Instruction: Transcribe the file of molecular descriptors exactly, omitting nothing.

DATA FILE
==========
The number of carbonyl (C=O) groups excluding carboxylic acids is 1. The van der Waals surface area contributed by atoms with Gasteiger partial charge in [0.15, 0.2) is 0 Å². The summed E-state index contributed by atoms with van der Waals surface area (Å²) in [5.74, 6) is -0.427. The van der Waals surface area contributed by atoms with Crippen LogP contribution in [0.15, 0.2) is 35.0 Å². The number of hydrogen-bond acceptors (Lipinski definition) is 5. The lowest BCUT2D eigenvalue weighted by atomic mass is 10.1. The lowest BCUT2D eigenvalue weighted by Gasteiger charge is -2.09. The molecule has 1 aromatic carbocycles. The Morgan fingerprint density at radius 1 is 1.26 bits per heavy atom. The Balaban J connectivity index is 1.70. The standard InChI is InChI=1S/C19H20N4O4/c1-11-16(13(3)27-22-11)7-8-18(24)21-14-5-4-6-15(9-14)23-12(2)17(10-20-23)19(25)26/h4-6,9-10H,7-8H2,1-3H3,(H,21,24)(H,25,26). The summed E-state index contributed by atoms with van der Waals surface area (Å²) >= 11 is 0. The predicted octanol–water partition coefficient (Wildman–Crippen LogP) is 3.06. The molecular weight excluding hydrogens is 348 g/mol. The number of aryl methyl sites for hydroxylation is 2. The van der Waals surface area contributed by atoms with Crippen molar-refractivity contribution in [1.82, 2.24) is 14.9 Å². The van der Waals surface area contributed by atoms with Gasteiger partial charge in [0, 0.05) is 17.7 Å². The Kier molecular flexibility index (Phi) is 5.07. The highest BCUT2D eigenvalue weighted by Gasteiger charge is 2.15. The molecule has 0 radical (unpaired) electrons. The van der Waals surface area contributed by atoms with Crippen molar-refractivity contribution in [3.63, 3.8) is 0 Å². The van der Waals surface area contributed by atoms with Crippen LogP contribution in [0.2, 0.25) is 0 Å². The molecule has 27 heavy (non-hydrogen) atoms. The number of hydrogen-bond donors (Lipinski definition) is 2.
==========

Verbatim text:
The number of carbonyl (C=O) groups excluding carboxylic acids is 1. The van der Waals surface area contributed by atoms with Gasteiger partial charge in [0.15, 0.2) is 0 Å². The summed E-state index contributed by atoms with van der Waals surface area (Å²) in [5.74, 6) is -0.427. The van der Waals surface area contributed by atoms with Crippen LogP contribution in [0.15, 0.2) is 35.0 Å². The number of hydrogen-bond acceptors (Lipinski definition) is 5. The lowest BCUT2D eigenvalue weighted by atomic mass is 10.1. The lowest BCUT2D eigenvalue weighted by Gasteiger charge is -2.09. The molecule has 1 aromatic carbocycles. The Morgan fingerprint density at radius 1 is 1.26 bits per heavy atom. The Balaban J connectivity index is 1.70. The standard InChI is InChI=1S/C19H20N4O4/c1-11-16(13(3)27-22-11)7-8-18(24)21-14-5-4-6-15(9-14)23-12(2)17(10-20-23)19(25)26/h4-6,9-10H,7-8H2,1-3H3,(H,21,24)(H,25,26). The summed E-state index contributed by atoms with van der Waals surface area (Å²) >= 11 is 0. The predicted octanol–water partition coefficient (Wildman–Crippen LogP) is 3.06. The molecular weight excluding hydrogens is 348 g/mol. The number of aryl methyl sites for hydroxylation is 2. The van der Waals surface area contributed by atoms with Crippen molar-refractivity contribution in [1.82, 2.24) is 14.9 Å². The van der Waals surface area contributed by atoms with Gasteiger partial charge in [0, 0.05) is 17.7 Å². The Kier molecular flexibility index (Phi) is 5.07. The highest BCUT2D eigenvalue weighted by Gasteiger charge is 2.15. The molecule has 0 radical (unpaired) electrons. The van der Waals surface area contributed by atoms with Crippen molar-refractivity contribution in [3.63, 3.8) is 0 Å². The van der Waals surface area contributed by atoms with Crippen LogP contribution in [0.2, 0.25) is 0 Å². The molecule has 27 heavy (non-hydrogen) atoms. The number of hydrogen-bond donors (Lipinski definition) is 2.